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Don't ignore a house on fire

A house on fire
A house on fire
Photo by William Thomas Cain/Getty Images

Over the summer and the past year, there have been many articles, national and local, about the state of public education in Philadelphia. Many have discussed the “miracle” budget that will keep the doors open. Some have provided research and data to support the ever increasing rates of poverty, unemployment, and racism that exist in cities like Philadelphia, Chicago, New York, and Detroit (read here). A few have provided substantial evidence that the reason for the pension scare tactics is directly related to the deep cuts in funding and demonstrating that the proposed pension reform will only lead to deeper financial woes (read here). A few more show the spidery connections between corporate and political partners that continue to work towards the annihilation of public education as we know it (read here). The School District of Philadelphia and their urban peers have been utilizing band aid tactics for what ails them for years. The lack of funds that continue to be siphoned from central school districts always finds its way somehow to independent operators that offer the secret to safety and high academics for urban children in the form of charter schools. Well today, there is a new plan, the School Redesign Initiative.

A combined focus group featuring local advocates, parents, educators, and stakeholders came together and created a plan that will basically allow a school the opportunity to be redesigned. And guess what? The staff will not have to reapply for jobs because “forcing a teacher to reapply for their jobs demoralizes staff” but they will have to “opt-in” to the new program. Just like all good ideas that come out of a crisis, at times it can prove bad news for the children. Despite the push for transparency and for EVERYONE to be engaged in the development of the new initiative, there is no mention of the larger question, the elephant in the room. If the School District of Philadelphia recently lay off 342 employees and is expecting to lay off 1000+ more if the cigarette tax is not passed then where is the magic money coming from to support such an endeavor? And how is this different than “school transformation” or “school privatization” or "school report cards"?

Once again another weapon of mass distraction is keeping us from focusing on what is vitally important. Months ago some of the same stakeholders were requesting for the SRC to be absolved and for Philadelphia to return to a fully elected school district. Request for calls to Harrisburg to pass the cigarette tax inundated my email box and social media pages. The immorality of the school district once again barely opening its doors with just enough staff to subsist was being yelled across most media channels. And then a switch occurred. Now all that is being discussed is the School Redesign Initiative. An article by one of the top minds in education lauded what it might do and even continued to push for external partnerships to fill the need for internally hired support staff (read here). Despite the fact that all research states that external partnerships with public health and welfare services works best when full health and wellness staff exists internally first. Simply providing parents with the number to the nearest public health facility is not a solution for the high trauma exhibited in high poverty areas.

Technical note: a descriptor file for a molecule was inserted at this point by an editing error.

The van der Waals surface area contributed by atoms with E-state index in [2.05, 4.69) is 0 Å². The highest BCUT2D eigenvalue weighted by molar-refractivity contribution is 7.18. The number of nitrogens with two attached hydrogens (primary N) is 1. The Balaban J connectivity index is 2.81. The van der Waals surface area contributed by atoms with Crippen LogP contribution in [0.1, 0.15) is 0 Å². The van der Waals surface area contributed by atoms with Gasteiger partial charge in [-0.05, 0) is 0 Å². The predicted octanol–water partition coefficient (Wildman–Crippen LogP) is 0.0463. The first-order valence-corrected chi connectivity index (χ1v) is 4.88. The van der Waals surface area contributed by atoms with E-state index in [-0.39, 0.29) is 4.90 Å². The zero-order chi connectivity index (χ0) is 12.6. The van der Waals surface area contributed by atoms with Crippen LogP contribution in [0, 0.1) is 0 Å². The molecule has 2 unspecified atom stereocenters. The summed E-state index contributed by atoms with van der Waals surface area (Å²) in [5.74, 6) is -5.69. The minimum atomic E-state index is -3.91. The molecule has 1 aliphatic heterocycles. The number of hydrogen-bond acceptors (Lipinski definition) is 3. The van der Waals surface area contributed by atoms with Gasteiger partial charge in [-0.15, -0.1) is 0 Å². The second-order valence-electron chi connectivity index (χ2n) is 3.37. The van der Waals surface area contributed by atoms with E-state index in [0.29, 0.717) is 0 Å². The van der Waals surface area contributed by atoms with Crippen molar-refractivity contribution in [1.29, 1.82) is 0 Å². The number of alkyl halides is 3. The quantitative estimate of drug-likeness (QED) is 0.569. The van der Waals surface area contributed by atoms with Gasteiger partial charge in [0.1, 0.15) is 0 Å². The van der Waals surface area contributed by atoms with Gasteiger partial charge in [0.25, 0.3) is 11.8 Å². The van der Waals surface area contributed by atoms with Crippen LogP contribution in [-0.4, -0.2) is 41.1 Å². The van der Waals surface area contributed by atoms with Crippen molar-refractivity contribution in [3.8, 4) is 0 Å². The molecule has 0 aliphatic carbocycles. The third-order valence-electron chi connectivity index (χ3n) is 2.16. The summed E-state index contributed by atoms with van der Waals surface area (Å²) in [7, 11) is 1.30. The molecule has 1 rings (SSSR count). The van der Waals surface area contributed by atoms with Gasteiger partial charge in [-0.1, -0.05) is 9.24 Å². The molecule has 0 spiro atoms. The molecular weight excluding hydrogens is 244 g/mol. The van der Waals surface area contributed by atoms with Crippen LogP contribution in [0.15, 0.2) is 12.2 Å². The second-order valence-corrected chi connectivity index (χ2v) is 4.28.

There is evidence in the proposal that the writers expect unrest and disagreement because there is an entire section “regarding strategies to mitigate conflict in school redesigns being led by design teams that did not involve the existing school leadership and/or existing school staff.”

Partnerships are only productive when then they are added to a strong foundation and structure without strings attached. When they are promoted and proposed while the structure is being held on by a thread, it is bound to give the illusion of repair and distract us all from the real work that still needs to be done.

New ideas are not all bad, but in the midst of a crisis, it is the same as deciding to get married to your kidnapper once you are saved. Instead of a focus group attempting to push through the same policies with a different label, there should have been one created resulting in an action report about how and what can the School District of Philadelphia and the City of Philadelphia attempt to achieve in regard to work conditions, poverty, unemployment, racism, segregation, pensions, and the creation of a more financially solvent entity. These are just a few of the items on the list that are still occurring. It could result in a report not unlike the one created and distributed by the Chicago Teachers Union to promote real change that does not include more band aid tactics but honest to goodness healing. That is what usually occurs when the house is burning. You do not simply watch it burn with all of your precious possessions and valuables without a fight to save it unless the plan was never to save anything at all. And this is the truth that continues to appear time and time again.